There are four branches to the emergency services: Fire and Rescue, the police, the ambulance service and emergency planning. Some police officers specialise in a specific branch such as CID or the traffic police. Emergency planners co-ordinate the other three services in the event of an emergency. The fire service and police force also offer opportunities to study towards relevant NVQs, diplomas, degrees and post-graduate qualifications.
Some fire brigades prefer GCSEs or equivalent. The Police will accept graduates with any degree. You must be at least 18 years old to become a police officer or a firefighter and will need to pass a series of practical, physical and written tests. Under 18s can get involved in the fire service by joining a Young Firefighters Scheme. Some colleges work with local fire brigades to offer an access course. If you want to become a paramedic you can take paramedical qualifications (a foundation degree, diploma or bachelors degree) or apply for a student paramedic position with an ambulance trust. To work in emergency planning you don’t need any specific formal qualifications but you do need a good general education. See www.epcollege.com for details of training opportunities in emergency planning.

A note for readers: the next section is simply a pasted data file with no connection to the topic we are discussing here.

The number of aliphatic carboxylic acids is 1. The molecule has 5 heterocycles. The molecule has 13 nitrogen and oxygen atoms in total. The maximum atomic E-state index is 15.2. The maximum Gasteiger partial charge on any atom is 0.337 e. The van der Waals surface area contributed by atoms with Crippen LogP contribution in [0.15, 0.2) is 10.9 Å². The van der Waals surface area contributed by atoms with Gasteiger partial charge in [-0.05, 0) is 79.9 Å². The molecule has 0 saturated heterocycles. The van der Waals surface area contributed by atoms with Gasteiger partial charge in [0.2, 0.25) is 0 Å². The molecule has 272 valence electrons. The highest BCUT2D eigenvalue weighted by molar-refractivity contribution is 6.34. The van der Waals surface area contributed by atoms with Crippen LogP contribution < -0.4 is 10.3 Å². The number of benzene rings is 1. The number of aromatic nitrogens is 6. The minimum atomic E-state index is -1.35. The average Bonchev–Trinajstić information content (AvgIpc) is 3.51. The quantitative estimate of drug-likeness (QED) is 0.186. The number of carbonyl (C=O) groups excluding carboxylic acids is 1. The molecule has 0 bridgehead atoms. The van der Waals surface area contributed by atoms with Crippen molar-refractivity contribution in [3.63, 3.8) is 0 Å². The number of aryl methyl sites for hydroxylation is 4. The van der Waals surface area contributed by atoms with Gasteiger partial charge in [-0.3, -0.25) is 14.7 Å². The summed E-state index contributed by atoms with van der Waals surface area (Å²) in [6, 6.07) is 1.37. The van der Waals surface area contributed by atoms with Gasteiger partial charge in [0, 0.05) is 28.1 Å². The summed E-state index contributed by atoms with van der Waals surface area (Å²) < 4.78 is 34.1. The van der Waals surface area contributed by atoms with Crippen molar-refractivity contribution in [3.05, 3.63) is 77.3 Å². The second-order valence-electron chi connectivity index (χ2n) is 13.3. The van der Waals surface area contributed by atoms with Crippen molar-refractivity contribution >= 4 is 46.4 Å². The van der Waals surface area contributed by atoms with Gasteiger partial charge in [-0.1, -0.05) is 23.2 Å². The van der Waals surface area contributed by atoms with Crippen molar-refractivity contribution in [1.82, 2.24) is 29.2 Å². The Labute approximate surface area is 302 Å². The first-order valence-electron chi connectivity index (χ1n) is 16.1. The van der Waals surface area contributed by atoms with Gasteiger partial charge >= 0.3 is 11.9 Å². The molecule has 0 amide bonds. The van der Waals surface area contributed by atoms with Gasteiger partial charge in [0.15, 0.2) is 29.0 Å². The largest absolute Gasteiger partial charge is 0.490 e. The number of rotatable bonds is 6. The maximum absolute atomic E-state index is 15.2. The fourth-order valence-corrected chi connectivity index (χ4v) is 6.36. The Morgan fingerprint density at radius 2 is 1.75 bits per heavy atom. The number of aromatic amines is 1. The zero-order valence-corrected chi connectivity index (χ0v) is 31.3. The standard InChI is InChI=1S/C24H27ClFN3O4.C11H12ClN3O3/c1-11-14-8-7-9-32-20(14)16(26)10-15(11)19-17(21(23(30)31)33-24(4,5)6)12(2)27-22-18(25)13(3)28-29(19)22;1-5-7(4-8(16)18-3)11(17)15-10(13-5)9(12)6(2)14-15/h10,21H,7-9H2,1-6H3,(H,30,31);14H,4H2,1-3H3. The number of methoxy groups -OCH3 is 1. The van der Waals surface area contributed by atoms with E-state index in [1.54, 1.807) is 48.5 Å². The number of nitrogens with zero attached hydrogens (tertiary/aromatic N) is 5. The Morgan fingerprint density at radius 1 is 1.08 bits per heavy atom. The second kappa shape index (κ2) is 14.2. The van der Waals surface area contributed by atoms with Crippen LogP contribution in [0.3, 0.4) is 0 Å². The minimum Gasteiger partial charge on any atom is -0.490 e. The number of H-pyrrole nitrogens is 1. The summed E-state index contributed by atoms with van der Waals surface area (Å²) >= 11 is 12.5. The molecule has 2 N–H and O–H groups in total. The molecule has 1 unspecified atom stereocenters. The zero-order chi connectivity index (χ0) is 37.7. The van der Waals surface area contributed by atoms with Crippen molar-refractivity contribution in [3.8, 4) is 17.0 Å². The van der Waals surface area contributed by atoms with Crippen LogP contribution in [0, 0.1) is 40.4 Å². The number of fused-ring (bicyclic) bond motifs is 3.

Firefighters usually work 42 hours a week, including day and night shifts to cover a 24-hour service. Retained firefighters you may have another job but are available for emergency situations. Police officers work 40 hours a week on a shift system with two rest days each week. The ambulance service is available 24 hours a day, 365 days a year. You would work 37 hours a week, with a rota for unsociable hours. Emergency Planners work standard office hours at around 37 hours a week.
Firefighters earn £21,000 -£28,200, station managers up to £40,100. Retained firefighters are paid a fee of around £2,500 a year plus pay for each incident they attend. In the police force the starting salary is around £20,000 - £23,000 rising to £36,500 with experience. Sergeants can earn around £40,000 and inspectors earn around £50,000. Student paramedics may be paid around £15,500 - £18,600 and £21,200 - £27,500 when qualified which can rise with promotion. Emergency Planners earn around £22,221 - £36,312.
Contact local fire brigades and other fire services and institutions, such as the British Airports Authority or the Defence Fire Service, contact the police force you wish to join or contact your local NHS Trust for ambulance crew vacancies. Check the emergency planning society website for emergency planning vacancies.